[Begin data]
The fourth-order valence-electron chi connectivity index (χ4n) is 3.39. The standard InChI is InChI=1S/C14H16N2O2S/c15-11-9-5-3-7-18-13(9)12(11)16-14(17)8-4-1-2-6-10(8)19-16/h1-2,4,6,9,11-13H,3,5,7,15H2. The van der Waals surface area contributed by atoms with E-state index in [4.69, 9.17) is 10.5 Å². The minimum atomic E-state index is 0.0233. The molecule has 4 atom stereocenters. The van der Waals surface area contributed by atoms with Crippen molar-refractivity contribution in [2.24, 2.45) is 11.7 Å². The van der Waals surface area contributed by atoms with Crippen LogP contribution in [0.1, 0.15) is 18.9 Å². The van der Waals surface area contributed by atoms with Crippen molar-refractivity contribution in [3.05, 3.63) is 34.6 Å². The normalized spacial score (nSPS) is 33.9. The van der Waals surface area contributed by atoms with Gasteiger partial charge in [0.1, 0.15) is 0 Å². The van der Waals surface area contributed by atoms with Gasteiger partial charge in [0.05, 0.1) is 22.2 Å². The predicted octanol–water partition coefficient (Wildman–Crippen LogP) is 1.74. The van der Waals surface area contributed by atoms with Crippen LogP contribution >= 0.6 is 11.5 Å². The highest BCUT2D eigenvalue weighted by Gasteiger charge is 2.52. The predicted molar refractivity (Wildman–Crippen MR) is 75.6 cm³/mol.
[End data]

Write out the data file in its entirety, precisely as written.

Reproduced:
The fourth-order valence-electron chi connectivity index (χ4n) is 3.39. The standard InChI is InChI=1S/C14H16N2O2S/c15-11-9-5-3-7-18-13(9)12(11)16-14(17)8-4-1-2-6-10(8)19-16/h1-2,4,6,9,11-13H,3,5,7,15H2. The van der Waals surface area contributed by atoms with E-state index in [4.69, 9.17) is 10.5 Å². The minimum atomic E-state index is 0.0233. The molecule has 4 atom stereocenters. The van der Waals surface area contributed by atoms with Crippen molar-refractivity contribution in [2.24, 2.45) is 11.7 Å². The van der Waals surface area contributed by atoms with Crippen LogP contribution in [0.1, 0.15) is 18.9 Å². The van der Waals surface area contributed by atoms with Crippen molar-refractivity contribution in [3.05, 3.63) is 34.6 Å². The normalized spacial score (nSPS) is 33.9. The van der Waals surface area contributed by atoms with Gasteiger partial charge in [0.1, 0.15) is 0 Å². The van der Waals surface area contributed by atoms with Gasteiger partial charge in [0.05, 0.1) is 22.2 Å². The predicted octanol–water partition coefficient (Wildman–Crippen LogP) is 1.74. The van der Waals surface area contributed by atoms with Crippen LogP contribution >= 0.6 is 11.5 Å². The highest BCUT2D eigenvalue weighted by Gasteiger charge is 2.52. The predicted molar refractivity (Wildman–Crippen MR) is 75.6 cm³/mol.